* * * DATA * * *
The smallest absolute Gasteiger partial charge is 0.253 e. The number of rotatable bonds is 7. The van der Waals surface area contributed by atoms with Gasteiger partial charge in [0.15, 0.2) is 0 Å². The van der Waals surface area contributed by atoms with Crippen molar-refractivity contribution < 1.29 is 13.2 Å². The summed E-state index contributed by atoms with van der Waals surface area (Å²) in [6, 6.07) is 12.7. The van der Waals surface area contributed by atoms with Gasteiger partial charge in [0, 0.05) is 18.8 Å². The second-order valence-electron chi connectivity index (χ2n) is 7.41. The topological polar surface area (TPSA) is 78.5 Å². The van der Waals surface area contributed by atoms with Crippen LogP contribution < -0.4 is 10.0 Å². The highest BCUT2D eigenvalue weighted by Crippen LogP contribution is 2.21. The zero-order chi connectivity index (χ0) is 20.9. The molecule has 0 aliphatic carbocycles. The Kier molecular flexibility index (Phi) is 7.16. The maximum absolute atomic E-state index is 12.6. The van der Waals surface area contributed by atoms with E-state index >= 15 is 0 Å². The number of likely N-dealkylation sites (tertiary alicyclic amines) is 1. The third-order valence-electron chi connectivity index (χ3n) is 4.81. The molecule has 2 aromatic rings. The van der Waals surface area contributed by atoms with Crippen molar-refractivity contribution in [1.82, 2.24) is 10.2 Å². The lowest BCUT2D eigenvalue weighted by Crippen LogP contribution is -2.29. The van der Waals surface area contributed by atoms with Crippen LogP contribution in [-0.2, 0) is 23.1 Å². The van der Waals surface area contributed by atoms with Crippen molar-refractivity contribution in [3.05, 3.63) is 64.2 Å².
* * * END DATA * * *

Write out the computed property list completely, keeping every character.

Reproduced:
The smallest absolute Gasteiger partial charge is 0.253 e. The number of rotatable bonds is 7. The van der Waals surface area contributed by atoms with Gasteiger partial charge in [0.15, 0.2) is 0 Å². The van der Waals surface area contributed by atoms with Crippen molar-refractivity contribution < 1.29 is 13.2 Å². The summed E-state index contributed by atoms with van der Waals surface area (Å²) in [6, 6.07) is 12.7. The van der Waals surface area contributed by atoms with Gasteiger partial charge in [0, 0.05) is 18.8 Å². The second-order valence-electron chi connectivity index (χ2n) is 7.41. The topological polar surface area (TPSA) is 78.5 Å². The van der Waals surface area contributed by atoms with Crippen LogP contribution < -0.4 is 10.0 Å². The highest BCUT2D eigenvalue weighted by Crippen LogP contribution is 2.21. The zero-order chi connectivity index (χ0) is 20.9. The molecule has 0 aliphatic carbocycles. The Kier molecular flexibility index (Phi) is 7.16. The maximum absolute atomic E-state index is 12.6. The van der Waals surface area contributed by atoms with E-state index >= 15 is 0 Å². The number of likely N-dealkylation sites (tertiary alicyclic amines) is 1. The third-order valence-electron chi connectivity index (χ3n) is 4.81. The molecule has 2 aromatic rings. The van der Waals surface area contributed by atoms with Crippen molar-refractivity contribution in [1.82, 2.24) is 10.2 Å². The lowest BCUT2D eigenvalue weighted by Crippen LogP contribution is -2.29. The van der Waals surface area contributed by atoms with Crippen LogP contribution in [-0.2, 0) is 23.1 Å². The van der Waals surface area contributed by atoms with Crippen molar-refractivity contribution in [3.05, 3.63) is 64.2 Å².